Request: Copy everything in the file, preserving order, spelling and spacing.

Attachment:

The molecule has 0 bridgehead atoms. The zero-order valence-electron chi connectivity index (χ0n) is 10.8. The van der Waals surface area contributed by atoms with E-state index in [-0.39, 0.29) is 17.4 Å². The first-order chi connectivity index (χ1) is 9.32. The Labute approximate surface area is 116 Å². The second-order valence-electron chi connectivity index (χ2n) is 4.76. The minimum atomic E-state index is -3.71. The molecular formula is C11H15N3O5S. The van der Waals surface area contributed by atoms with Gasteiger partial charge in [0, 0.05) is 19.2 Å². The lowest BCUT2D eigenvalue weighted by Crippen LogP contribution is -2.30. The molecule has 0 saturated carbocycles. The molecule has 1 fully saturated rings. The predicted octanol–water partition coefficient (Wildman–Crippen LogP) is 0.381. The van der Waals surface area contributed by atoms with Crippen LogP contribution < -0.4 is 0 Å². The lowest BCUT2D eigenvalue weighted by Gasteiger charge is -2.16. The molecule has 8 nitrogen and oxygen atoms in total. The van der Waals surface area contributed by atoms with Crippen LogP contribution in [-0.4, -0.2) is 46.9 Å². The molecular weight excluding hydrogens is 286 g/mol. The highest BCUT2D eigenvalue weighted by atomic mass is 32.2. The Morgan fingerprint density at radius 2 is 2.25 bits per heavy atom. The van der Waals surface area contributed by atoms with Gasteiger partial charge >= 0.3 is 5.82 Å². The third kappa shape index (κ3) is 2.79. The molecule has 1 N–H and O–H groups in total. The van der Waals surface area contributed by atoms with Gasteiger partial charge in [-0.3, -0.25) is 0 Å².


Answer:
The molecule has 0 bridgehead atoms. The zero-order valence-electron chi connectivity index (χ0n) is 10.8. The van der Waals surface area contributed by atoms with E-state index in [-0.39, 0.29) is 17.4 Å². The first-order chi connectivity index (χ1) is 9.32. The Labute approximate surface area is 116 Å². The second-order valence-electron chi connectivity index (χ2n) is 4.76. The minimum atomic E-state index is -3.71. The molecular formula is C11H15N3O5S. The van der Waals surface area contributed by atoms with Gasteiger partial charge in [0, 0.05) is 19.2 Å². The lowest BCUT2D eigenvalue weighted by Crippen LogP contribution is -2.30. The molecule has 0 saturated carbocycles. The molecule has 1 fully saturated rings. The predicted octanol–water partition coefficient (Wildman–Crippen LogP) is 0.381. The van der Waals surface area contributed by atoms with Crippen LogP contribution < -0.4 is 0 Å². The lowest BCUT2D eigenvalue weighted by Gasteiger charge is -2.16. The molecule has 8 nitrogen and oxygen atoms in total. The van der Waals surface area contributed by atoms with Crippen LogP contribution in [-0.4, -0.2) is 46.9 Å². The molecular weight excluding hydrogens is 286 g/mol. The highest BCUT2D eigenvalue weighted by atomic mass is 32.2. The Morgan fingerprint density at radius 2 is 2.25 bits per heavy atom. The van der Waals surface area contributed by atoms with Gasteiger partial charge >= 0.3 is 5.82 Å². The third kappa shape index (κ3) is 2.79. The molecule has 1 N–H and O–H groups in total. The van der Waals surface area contributed by atoms with Gasteiger partial charge in [-0.3, -0.25) is 0 Å².